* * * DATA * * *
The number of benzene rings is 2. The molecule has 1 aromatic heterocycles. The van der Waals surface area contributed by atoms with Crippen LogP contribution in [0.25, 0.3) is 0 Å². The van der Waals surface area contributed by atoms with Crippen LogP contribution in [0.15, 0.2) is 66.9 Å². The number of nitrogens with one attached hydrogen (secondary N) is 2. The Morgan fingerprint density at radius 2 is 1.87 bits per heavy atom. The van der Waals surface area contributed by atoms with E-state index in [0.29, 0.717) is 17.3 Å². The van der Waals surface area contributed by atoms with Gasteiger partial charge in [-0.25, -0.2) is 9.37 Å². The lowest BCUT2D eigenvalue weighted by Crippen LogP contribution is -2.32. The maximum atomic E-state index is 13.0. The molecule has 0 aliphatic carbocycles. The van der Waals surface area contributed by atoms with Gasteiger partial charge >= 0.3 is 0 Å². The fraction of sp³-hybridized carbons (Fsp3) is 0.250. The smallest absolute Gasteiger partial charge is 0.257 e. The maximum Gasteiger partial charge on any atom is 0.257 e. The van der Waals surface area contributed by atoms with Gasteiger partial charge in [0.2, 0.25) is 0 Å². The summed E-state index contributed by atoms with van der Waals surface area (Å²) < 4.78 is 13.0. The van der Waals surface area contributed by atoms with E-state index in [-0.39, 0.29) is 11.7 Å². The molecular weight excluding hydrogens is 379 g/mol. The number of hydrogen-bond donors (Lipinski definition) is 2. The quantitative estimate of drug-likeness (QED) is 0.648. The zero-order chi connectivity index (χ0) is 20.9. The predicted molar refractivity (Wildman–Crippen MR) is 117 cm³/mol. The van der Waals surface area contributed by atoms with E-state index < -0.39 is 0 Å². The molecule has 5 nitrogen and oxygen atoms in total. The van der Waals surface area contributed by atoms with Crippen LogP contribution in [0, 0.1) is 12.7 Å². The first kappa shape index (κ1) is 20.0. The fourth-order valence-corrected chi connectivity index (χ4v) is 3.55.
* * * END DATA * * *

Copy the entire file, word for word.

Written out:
The number of benzene rings is 2. The molecule has 1 aromatic heterocycles. The van der Waals surface area contributed by atoms with Crippen LogP contribution in [0.25, 0.3) is 0 Å². The van der Waals surface area contributed by atoms with Crippen LogP contribution in [0.15, 0.2) is 66.9 Å². The number of nitrogens with one attached hydrogen (secondary N) is 2. The Morgan fingerprint density at radius 2 is 1.87 bits per heavy atom. The van der Waals surface area contributed by atoms with E-state index in [0.29, 0.717) is 17.3 Å². The van der Waals surface area contributed by atoms with Gasteiger partial charge in [-0.25, -0.2) is 9.37 Å². The lowest BCUT2D eigenvalue weighted by Crippen LogP contribution is -2.32. The maximum atomic E-state index is 13.0. The molecule has 0 aliphatic carbocycles. The van der Waals surface area contributed by atoms with Gasteiger partial charge >= 0.3 is 0 Å². The fraction of sp³-hybridized carbons (Fsp3) is 0.250. The smallest absolute Gasteiger partial charge is 0.257 e. The maximum Gasteiger partial charge on any atom is 0.257 e. The van der Waals surface area contributed by atoms with Gasteiger partial charge in [0.2, 0.25) is 0 Å². The summed E-state index contributed by atoms with van der Waals surface area (Å²) < 4.78 is 13.0. The van der Waals surface area contributed by atoms with E-state index in [-0.39, 0.29) is 11.7 Å². The molecular weight excluding hydrogens is 379 g/mol. The number of hydrogen-bond donors (Lipinski definition) is 2. The quantitative estimate of drug-likeness (QED) is 0.648. The zero-order chi connectivity index (χ0) is 20.9. The predicted molar refractivity (Wildman–Crippen MR) is 117 cm³/mol. The van der Waals surface area contributed by atoms with E-state index < -0.39 is 0 Å². The molecule has 5 nitrogen and oxygen atoms in total. The van der Waals surface area contributed by atoms with Crippen LogP contribution in [0, 0.1) is 12.7 Å². The first kappa shape index (κ1) is 20.0. The fourth-order valence-corrected chi connectivity index (χ4v) is 3.55.